As for myself, maybe I should have elaborated more... I have no problems with men being visually attracted to me; I can chat with men all evening and I still have many male friends... but, alas, as a single woman who had to fight off men sexually before my surgery, that problem has ended. I have even discussed this with past lovers and they have honestly told me that "something" is different but they didn't know what. They have assured me it's not my "personality."

There is no doubt in my mind that a woman who is in a loving committed relationship before oophorectomy can maintain that relationship. (Truthfully, I would wonder if they did not notice any subtle changes in the chemistry of their relationship.) Clearly, any good relationship has to have ingredients other than pure lust. However, I think those of us who are single are facing an added challenge to form a relationship bond between male and female without the help of those important chemicals of the "chemistry of love."

I am still hoping to hear from women who formed such relationships AFTER oophorectomy to come forward and give me more hope.
  #8  
Unread 10-02-2004, 05:04 AM
One Year Later...

Well, I have been in the same relationship for almost 30 years, so no, I haven't been out looking. But . . . . as far as DH goes, he hasn't gotten the least bit less interested, and since my TAH/BSO there have been guys I work with who have strongly come on to me, I didn't know them before, they are people I've met in the 2 1/2 years since my surgery. I don't go barhopping, so I have no experience with being "hit on" in bars.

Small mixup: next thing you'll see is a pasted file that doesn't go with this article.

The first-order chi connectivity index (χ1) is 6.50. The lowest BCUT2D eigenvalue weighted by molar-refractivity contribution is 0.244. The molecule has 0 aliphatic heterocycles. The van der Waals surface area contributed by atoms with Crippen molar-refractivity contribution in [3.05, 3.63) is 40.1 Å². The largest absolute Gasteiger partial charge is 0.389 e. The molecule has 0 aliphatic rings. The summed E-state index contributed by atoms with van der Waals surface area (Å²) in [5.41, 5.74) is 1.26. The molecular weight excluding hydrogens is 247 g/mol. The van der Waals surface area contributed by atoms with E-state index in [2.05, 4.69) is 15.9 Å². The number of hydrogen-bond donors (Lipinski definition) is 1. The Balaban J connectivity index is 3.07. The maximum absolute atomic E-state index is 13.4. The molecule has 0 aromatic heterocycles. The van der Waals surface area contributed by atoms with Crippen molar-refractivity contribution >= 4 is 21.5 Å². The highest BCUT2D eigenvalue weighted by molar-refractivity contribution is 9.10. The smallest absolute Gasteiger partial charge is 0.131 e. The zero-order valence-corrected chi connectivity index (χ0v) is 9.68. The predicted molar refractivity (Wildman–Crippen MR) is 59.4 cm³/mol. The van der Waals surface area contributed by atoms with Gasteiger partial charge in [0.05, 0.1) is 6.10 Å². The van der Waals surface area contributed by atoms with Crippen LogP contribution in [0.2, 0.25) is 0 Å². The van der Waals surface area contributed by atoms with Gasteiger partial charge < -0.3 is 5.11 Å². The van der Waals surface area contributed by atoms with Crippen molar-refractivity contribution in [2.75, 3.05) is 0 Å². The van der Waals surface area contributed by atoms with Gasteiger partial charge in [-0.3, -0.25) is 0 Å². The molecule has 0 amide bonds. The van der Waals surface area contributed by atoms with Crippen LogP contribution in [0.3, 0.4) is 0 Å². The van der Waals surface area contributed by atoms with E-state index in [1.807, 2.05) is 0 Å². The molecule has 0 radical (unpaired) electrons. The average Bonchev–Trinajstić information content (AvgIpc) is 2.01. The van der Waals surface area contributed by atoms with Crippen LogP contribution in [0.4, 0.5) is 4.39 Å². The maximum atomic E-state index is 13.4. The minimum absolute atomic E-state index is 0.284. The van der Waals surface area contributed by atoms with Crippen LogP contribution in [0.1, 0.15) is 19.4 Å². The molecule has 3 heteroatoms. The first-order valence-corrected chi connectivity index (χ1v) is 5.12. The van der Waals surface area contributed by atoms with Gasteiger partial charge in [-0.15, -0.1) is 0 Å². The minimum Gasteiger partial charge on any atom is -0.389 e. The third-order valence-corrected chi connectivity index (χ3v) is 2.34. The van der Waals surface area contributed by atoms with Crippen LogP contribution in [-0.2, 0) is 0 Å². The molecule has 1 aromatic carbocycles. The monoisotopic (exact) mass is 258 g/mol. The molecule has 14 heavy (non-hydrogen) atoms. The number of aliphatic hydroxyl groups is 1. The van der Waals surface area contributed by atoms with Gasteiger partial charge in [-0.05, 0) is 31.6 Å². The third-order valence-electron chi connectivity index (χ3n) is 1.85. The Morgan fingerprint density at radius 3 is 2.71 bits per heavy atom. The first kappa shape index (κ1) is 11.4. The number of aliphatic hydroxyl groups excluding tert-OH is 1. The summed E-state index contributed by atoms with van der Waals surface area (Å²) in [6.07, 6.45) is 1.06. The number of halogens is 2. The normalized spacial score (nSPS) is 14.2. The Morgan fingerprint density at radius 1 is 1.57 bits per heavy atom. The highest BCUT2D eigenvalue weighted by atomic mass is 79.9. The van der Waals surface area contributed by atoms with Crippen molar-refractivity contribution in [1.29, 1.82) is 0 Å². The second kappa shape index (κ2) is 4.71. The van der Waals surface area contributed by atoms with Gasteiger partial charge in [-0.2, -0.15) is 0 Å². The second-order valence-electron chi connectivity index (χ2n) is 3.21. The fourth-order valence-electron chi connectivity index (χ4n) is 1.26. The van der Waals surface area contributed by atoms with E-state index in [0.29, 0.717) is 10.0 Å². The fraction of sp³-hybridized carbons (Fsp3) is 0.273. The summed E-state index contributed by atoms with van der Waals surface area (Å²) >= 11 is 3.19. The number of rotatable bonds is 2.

(((Lucille))) Is it possible that because of your feelings toward your hyst and your physical problems since, that you are sending out subconscious messages that they are picking up on? That's just a thought, no offense is intended.

My mother was a widow when she had a TAH/BSO back in the 70's. She later met someone new and remarried, and although we have never discussed sex lives, from what we kids could tell, they had a normal one.

Just my experience.
  #9  
Unread 10-02-2004, 06:24 PM
One Year Later...

Mary Lou,

I'm sure that's possible about the subconscious signals and as a scientific person, I am not ruling it out. However, I have tried to make a conscience effort to act the same as before. I even had a few dates with a man that used to bring me to my knees everytime he looked at me and sent sparks flying everywhere in my body when we touched. Try as I might, that burning desire for him is gone. I still "love" him and want to be with him, but there are no more sex dreams or sexual fantasies or burning desires for sex.

Since I posted the other night I did hear from two women who married after oophorectomy and one told me she and her husband are good "friends" but that she is not interested in sex and just lets him "do his thing" when he has needs. The other one told me her marriage ended in divorce because he said she was "frigid." (I asked them if I could say this on here and they said OK.)

It kind of scares me that I haven't heard from any others yet. Maybe after the weekend?
  #10  
Unread 10-02-2004, 07:58 PM
One Year Later...

My sister had her hyst (TAH/BSO) several years before I had mine. Around 2 years post op, she met a gentleman; they dated, fell in love, they married. Without knowing all the details, I do know that they have an active sex life.